# NavList:

## A Community Devoted to the Preservation and Practice of Celestial Navigation and Other Methods of Traditional Wayfinding

**Re: Resolution of systematic error**

**From:**Gary LaPook

**Date:**2007 Mar 01, 02:21 -0800

I don't get it, there seems to be something wrong with your analysis.

Using your first diagram, you take the three shots and plot them and get the first diagram with a large cocked hat. You suspect a systemic error. You think it over and realize that you forgot to apply the IC to each of the sights. Your IC is plus 10 minutes so you are ten miles closer to each of the substellar points.

So, you adjust each of your LOPs in the direction of the ZNs by 10 NM each and end up with your second diagram with the dashed lines now illustrating the corrected LOPs. You still have a cocked hat but it is smaller and its size it now determined only by random errors. Your actual position will then be within the triangle, not outside so I don't see how you get to the fix positioned in the third diagram, What am I missing?

Although it is an interesting geometrical construction I am not sure that it signifies anything. You can see that if you reversed one of the ZNs, meaning that they no longer were contained within 180º, and drew your dashed lines, now with this one on the other side of the LOP, you will have just accomplished drawing the bisectors of the angles but with the lines now meeting in the middle of the triangle, your traditional fix. Again, I don't see how this construction signifies anything.

Gary LaPook

Peter Fogg wrote:

There is a method for the resolution of systematic error that I understand was first proposed by the German geodesist Lehmann.

In the example below, the lines represent portions of position lines (aka LOPs). The arrows point towards the sub-stellar point or, to put that another way, indicate the direction of the azimuth.

The arrows should, of course, form a right angle with the position line. This drafting inaccuracy is not important for our purposes; the arrows just indicate direction. The small circle indicates (again; roughly) the fix position.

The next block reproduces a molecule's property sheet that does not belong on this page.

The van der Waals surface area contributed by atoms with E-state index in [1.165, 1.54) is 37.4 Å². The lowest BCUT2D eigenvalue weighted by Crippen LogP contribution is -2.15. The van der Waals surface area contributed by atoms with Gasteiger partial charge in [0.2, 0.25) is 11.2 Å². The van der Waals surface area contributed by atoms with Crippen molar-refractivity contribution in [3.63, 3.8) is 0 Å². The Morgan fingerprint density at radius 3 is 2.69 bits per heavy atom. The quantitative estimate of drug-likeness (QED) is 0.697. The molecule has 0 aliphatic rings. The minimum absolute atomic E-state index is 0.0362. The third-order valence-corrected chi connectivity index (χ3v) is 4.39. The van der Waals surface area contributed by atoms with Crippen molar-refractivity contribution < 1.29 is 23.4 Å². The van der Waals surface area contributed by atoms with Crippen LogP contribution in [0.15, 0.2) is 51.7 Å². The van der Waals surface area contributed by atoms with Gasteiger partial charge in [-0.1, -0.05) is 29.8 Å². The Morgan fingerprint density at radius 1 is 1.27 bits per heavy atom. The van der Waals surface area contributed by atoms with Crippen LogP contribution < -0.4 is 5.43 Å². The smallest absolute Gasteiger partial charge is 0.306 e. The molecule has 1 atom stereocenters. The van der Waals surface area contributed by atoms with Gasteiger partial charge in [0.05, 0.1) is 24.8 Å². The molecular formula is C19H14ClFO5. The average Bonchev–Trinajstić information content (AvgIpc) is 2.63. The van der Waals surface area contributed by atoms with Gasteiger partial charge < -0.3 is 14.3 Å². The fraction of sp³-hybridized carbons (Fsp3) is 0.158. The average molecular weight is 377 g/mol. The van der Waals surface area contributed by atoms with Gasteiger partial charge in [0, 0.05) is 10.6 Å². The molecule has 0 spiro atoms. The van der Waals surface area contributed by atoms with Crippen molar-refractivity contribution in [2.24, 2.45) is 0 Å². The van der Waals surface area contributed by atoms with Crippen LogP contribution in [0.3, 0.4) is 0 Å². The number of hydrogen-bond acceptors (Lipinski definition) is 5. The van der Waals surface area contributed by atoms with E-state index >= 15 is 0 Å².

If all arrows point in the same direction (all pointing out or all pointing in) it means the azimuths used cover an arc of less than 180 degrees. This is less than ideal, and one reason is that if there is any systematic error the actual position will lie outside the triangle.

Lehmann (as have others since) proposed a simple method for establishing a position that has a higher probability of being correct.

Shadow (dotted) lines are drawn towards the direction indicated, parallel to and at the same distance from the position lines.

Then lines are drawn that pass through the intersecting position lines and the intersecting shadow position lines.

These blue lines meet at a common point: the centre of a circle whose radius, touching the original position lines, indicates the extent of the systematic error.

Note that the distance of the shadow lines from the position lines is not relevant, although this distance must be consistent and the shadow lines must be parallel with the lines they are derived from (again, this freehand diagram is a little crude – try drawing it as accurately as possible on graph paper to check whether it works).

The point of intersection of the blue lines is the improved fix position. With systematic error and azimuths that cover less than 180 degrees the actual position will ALWAYS lie outside the triangle.

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